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What is an ale?

What is an ale?

Have you ever been deep in thought, beer in hand, wondering what it is you're actually drinking? If not you have not drunk enough...

First of all, ales are made from yeast that has top-fermented (fermenting at the top of the tank...duh...), giving them unique flavour. The yeast ferments in a warm, damp environment. Because of this, it ages rapidly. Other ingredients in an ale recipe include a high amount of malt and hops. Depending on the style, an ale can be bitter, fruity, or sweet. To enhance the flavour, brewers will sometimes add adjuncts such as spices, herbs, or honey. 

In the simplest terms, an ale is a beer that is brewed using a warm fermentation process. This results in a full-bodied, fruity, and sweet taste. Historically, the term ale was used to describe a drink without hops. However, there are many variations of this traditional drink. Here are a few of the most popular types of ales, and tips for identifying an ale that will appeal to you.

Brown ales are mild and nutty. They have a low alcohol content and have a little in common with other brews; they are typically quite sweet and easy to drink. The taste of brown ale can vary significantly with the country of origin. American brown ales are typically bitterer (due to American hops varieties) and have a hint of citrus. Brown ales from the north of England are typically malty and nutty, with the south producing low ABV, sweet brown ales.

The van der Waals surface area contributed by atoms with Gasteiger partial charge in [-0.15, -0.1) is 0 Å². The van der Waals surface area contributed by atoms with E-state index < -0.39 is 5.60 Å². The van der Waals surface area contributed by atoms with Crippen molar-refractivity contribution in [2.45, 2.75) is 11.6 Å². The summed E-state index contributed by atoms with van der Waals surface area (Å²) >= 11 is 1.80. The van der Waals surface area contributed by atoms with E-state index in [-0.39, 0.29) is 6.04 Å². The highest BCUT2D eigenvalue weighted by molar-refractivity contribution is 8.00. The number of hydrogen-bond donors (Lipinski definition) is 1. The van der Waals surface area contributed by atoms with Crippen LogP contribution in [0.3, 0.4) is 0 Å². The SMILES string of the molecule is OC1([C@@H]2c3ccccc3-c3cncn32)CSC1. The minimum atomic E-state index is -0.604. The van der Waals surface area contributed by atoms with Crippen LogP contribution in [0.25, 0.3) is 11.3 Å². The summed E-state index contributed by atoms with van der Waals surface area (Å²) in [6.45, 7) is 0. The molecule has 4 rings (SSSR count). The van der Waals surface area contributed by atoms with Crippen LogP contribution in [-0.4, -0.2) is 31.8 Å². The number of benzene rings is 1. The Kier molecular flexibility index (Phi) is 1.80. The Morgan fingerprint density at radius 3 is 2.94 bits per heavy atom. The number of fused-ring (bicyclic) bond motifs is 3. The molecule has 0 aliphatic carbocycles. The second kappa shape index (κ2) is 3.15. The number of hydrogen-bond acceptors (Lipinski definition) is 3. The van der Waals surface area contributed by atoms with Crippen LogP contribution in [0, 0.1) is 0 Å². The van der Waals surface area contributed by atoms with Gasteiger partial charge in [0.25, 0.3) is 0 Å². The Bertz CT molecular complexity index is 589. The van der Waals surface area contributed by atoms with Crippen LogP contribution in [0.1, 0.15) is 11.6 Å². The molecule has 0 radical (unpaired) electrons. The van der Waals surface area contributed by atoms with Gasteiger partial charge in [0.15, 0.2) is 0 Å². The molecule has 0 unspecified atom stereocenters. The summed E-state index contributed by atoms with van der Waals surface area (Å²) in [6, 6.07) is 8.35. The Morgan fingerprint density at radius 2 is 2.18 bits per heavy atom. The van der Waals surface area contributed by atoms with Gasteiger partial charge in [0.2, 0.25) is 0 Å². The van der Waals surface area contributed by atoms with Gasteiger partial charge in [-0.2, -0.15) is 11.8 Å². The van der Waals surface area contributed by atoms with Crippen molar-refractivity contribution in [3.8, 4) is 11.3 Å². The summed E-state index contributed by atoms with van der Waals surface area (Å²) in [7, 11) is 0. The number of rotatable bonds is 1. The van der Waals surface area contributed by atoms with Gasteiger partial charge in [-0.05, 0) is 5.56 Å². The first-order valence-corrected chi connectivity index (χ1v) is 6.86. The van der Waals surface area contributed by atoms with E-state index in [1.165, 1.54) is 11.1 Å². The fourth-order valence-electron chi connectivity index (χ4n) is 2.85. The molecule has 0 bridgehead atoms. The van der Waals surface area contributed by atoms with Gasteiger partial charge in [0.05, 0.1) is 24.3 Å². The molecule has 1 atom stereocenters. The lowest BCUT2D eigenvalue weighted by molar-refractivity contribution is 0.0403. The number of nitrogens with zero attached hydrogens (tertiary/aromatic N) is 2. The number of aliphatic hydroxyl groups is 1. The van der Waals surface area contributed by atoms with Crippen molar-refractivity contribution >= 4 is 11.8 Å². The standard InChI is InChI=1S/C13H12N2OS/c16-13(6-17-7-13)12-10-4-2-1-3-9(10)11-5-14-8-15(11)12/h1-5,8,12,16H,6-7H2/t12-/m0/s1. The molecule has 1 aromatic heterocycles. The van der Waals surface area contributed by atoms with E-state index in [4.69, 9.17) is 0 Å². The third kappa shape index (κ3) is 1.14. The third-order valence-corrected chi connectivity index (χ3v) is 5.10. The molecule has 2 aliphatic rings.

Barley wine is a particularly strong type of ale, often bottled at between six and twelve percent alcohol by volume. It is called a wine simply because of its wine-like alcohol content, but is technically an ale, as it is made using grains, rather than fruit (from which wine is made). The two main types of barley wine are the American style, and the English style. The American barley wine is often hoppier, and hence more bitter than its English counterpart.

Old ale is used to describe a dark, malty beer with an alcohol content of at least five percent. Since you can create a dark, malty beer with a very high ABV, you can create a brew that is both an old ale and a barley wine. 

Scotch ale is a term originally used to describe ales exported from Edinburgh that contained a high amount of alcohol. The term is now commonly used in the USA to describe any high ABV ale brewed in Scotland. Much like Barley wine, Scotch ale often has a sweeter, maltier taste due to residual sugars. Some Scotch ales produced have a toffee flavour to them, which has led to American breweries producing beers with a strong toffee taste, and then marketing them as Scotch ales, despite them being American.



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